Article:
OK, full disclosure: this blog article is hard for me to write, because I am a perfectionist, and sketchnotes are definitely NOT a strength of mine!  I was completely out of my comfort zone with this pre-conference workshop.

In the interest of modeling a growth mindset, I will say that I am not good at sketch notes YET, and I will share today’s attempts, as well as some resources that I will use to get better with practice.

Our presenter, Karen Bosch, is a PreK – 8 Technology Instructor at Southfield Christian School in Southfield, Michigan.  She is an Apple Distinguished Educator and a 2016 Dremel Ideabuilder Ambassador.

For those of you who aren’t familiar with sketchnotes, they are visual notes that incorporate words, lines, shapes, color, and simple drawings.  In this hands on workshop we explored what a sketchnote is and why research identifies it as a powerful learning strategy.  Our first task was to take visual notes while the presenter shared some research about sketchnotes.  In fact, our presenter’s entire 79-page presentation was created as sketch notes.


Below is the outline of our time together:

1. What is a sketchnote? Why use sketchnotes as a part of learning experiences? What does research say about the benefits of taking sketchnotes? Paper vrs. Digital Sketchnotes.

2. An overview of iPad apps and styluses for sketchnotes. QuickStart tutorials for learning to use apps. Hands on exploration of apps. Demonstration of app techniques and hints.

APPS recommends for iOS:

  • Autodesk Sketchbook
  • Tayasui Sketches (free or Pro version)
  • Paper53

3. How to get started with taking digital sketchnotes. Hands on activities to practice sketchnote elements. Sharing with small groups.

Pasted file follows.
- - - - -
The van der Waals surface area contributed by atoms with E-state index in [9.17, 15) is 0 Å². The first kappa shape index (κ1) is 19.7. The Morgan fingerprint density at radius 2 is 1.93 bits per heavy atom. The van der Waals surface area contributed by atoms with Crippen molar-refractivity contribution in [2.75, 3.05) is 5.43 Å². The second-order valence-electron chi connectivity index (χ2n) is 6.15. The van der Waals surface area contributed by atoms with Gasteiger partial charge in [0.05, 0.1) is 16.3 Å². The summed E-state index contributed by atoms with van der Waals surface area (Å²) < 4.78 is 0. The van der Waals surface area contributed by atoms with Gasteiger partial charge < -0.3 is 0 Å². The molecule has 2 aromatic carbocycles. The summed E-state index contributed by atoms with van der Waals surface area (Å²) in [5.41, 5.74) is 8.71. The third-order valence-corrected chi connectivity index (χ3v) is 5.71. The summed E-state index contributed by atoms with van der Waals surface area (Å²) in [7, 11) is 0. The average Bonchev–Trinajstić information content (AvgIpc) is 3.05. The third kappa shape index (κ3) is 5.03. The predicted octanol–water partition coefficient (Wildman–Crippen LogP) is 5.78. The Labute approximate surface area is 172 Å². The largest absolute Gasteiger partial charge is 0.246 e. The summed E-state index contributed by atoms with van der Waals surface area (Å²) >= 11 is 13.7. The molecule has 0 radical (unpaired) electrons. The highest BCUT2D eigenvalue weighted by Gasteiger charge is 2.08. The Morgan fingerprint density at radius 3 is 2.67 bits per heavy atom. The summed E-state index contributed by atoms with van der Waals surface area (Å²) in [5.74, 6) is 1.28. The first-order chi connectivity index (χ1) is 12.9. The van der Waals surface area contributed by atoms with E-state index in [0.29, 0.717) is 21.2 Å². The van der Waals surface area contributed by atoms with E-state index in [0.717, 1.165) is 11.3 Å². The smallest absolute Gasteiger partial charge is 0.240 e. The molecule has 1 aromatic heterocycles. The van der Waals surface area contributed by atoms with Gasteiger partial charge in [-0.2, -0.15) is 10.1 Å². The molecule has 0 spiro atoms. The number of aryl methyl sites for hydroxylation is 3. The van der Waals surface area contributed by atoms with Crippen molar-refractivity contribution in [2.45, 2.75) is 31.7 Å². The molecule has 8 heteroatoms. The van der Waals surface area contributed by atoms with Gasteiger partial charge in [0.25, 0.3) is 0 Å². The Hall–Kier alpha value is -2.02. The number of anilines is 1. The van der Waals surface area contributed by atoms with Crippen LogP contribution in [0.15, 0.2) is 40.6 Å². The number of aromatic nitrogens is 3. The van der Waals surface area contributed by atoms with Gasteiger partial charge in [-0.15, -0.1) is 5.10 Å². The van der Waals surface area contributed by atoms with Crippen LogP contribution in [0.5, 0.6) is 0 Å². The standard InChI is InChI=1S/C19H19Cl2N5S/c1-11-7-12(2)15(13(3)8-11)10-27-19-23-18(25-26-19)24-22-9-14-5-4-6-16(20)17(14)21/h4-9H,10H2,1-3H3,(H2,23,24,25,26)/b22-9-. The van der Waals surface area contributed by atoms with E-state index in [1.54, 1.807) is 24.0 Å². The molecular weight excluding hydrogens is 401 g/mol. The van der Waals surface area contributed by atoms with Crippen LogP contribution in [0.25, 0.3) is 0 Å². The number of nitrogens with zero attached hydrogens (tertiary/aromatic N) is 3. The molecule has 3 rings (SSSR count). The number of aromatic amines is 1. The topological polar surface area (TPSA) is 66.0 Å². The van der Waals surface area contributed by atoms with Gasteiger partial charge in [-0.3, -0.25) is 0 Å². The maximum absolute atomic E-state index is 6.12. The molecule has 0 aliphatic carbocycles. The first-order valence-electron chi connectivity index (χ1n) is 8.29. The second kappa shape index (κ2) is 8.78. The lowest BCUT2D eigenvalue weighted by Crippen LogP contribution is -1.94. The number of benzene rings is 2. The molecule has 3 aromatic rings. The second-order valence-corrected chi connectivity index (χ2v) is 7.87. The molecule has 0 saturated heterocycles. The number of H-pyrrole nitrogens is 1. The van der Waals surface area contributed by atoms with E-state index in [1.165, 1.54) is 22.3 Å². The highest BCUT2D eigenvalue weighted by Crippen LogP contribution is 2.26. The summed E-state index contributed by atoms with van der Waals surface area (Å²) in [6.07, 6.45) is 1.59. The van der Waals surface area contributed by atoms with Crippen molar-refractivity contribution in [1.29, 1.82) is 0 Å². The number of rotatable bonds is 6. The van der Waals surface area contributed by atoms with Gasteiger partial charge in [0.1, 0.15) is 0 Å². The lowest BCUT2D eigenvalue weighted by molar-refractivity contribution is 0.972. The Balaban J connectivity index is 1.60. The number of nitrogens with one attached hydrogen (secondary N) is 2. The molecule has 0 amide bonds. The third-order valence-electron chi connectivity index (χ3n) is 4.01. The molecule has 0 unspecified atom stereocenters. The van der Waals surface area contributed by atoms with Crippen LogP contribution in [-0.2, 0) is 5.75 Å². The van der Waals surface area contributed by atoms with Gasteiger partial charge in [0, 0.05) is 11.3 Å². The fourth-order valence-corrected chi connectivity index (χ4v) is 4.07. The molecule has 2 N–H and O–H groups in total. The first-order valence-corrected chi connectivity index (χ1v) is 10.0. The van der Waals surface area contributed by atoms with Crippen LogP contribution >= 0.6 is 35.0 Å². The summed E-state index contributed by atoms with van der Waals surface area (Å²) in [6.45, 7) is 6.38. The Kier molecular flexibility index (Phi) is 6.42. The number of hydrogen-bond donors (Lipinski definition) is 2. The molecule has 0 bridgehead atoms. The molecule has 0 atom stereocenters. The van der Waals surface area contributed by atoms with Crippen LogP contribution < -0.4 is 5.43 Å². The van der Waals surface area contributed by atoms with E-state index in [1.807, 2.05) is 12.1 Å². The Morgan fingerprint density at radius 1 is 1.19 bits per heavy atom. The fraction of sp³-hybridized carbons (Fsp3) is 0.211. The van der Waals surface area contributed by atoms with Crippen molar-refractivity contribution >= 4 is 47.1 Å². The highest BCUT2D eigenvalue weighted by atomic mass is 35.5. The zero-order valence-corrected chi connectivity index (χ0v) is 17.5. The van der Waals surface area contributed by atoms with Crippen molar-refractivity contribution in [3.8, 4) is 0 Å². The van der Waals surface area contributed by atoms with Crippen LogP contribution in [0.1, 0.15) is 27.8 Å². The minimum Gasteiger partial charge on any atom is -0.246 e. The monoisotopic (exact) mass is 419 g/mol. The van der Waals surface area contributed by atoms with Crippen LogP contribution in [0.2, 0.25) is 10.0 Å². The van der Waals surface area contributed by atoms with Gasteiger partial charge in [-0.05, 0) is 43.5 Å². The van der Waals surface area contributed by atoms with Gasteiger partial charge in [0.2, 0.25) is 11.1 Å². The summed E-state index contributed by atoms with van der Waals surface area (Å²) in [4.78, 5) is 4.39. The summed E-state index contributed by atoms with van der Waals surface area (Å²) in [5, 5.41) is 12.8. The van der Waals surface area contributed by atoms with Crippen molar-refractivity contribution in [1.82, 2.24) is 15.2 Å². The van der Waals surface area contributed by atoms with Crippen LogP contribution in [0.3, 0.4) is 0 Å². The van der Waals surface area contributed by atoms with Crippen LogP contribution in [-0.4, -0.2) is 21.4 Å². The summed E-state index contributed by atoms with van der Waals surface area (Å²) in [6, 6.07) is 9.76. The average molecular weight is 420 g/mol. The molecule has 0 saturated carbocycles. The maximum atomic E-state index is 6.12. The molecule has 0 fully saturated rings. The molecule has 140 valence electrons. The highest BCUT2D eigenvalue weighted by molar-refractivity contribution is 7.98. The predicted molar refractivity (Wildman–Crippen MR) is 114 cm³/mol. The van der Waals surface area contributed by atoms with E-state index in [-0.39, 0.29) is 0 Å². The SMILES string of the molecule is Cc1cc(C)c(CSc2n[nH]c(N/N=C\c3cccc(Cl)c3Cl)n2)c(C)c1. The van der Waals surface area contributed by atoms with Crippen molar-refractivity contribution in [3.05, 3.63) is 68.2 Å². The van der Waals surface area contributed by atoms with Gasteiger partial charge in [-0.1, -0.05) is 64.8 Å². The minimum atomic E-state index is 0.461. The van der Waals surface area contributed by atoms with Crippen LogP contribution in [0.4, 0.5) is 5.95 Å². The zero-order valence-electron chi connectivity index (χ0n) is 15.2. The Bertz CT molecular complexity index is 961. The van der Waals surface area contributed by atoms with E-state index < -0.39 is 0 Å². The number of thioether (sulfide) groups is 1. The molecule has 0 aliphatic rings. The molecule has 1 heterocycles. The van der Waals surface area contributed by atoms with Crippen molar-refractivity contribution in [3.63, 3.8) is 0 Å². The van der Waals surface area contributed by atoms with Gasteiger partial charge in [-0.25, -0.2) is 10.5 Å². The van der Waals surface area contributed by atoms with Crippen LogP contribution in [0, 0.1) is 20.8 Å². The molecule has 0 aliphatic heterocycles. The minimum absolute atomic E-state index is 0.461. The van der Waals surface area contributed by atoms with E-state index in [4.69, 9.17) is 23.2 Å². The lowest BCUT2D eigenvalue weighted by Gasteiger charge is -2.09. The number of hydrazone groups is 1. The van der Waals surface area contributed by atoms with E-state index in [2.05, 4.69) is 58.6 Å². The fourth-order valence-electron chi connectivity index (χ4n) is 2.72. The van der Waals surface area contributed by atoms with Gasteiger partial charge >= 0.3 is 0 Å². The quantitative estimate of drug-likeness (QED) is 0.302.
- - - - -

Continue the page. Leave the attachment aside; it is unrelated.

• sketch notes can be organized as:
    • lists
    • spokes
    • paths
    • boxes
    • popcorn
    • combo
  • text can be:
    • basic
      • CAPS
      • lowercase
    • bold
    • script
    • drama/glow
    • outline
    • fancy
  • text elements can be:
    • shapes
    • clouds
    • bursts
    • speech and thought bubbles
    • signs
    • flags
    • banners


4. Sketchnotes in Learning. Examples and ideas of sketchnote lessons from the presenter’s classroom. Hands on activity creating sketchnote based on participant’s curriculum. Sharing via Padlet.

We talked about how sketchnotes can be used in the classroom with students.  Below are some expectations that Karen uses with her students:

5. Resources to help those wishing to further explore sketchnoting, including a free iTunesU course.


  1. Dive right in and just TRY IT!  Explore what other educators are doing to get ideas.
  2. Prepare ahead of time when possible.  Create a template before you go to a conference and prepare one slide for each presenter.
  3. Use the zoom in/zoom out feature to get better detail
  4. Be aware of over/under tools and features.  You can often choose whether a line or paint can go behind a pre-existing line or in front of it.  You can use layers to write and color.  You can merge them after to move objects as a whole.
  5. If you’re at a conference and the presenter is going to fast, make sure you have a phone to take photos for later and a pen/notebook to jot anything important down.
  6. USE TWO STEPS!  Make notes during the presentation on one layer, and add the drawing and color detail to another layer when you get home.
  7. Use clipart for inspiration



BEST RESOURCE and WORKSHOP TAKE-AWAY: Free iTunes U Course “Digital Sketchnotes for Visualizing Learning by Apple Distinguished Educators

NEXT BEST RESOURCE: FREE “Sketchnoting for Teaching and Learning” eBook.  Karen joined with a  group of Apple Distinguished Educators at the ADE Institute in Berlin in July 2016 to develop a multitouch book about using sketchnotes in education. The book is available for free download and gives background, examples, and hints from educator sketchnotes.


Educator sketchnoters worth checking out:


Videos to Watch:


Books to Read:

Karen’s resources are all posted here:  https://sites.google.com/site/ipadmultimediatools/sketchnote-tools


And, as promised, my attempts: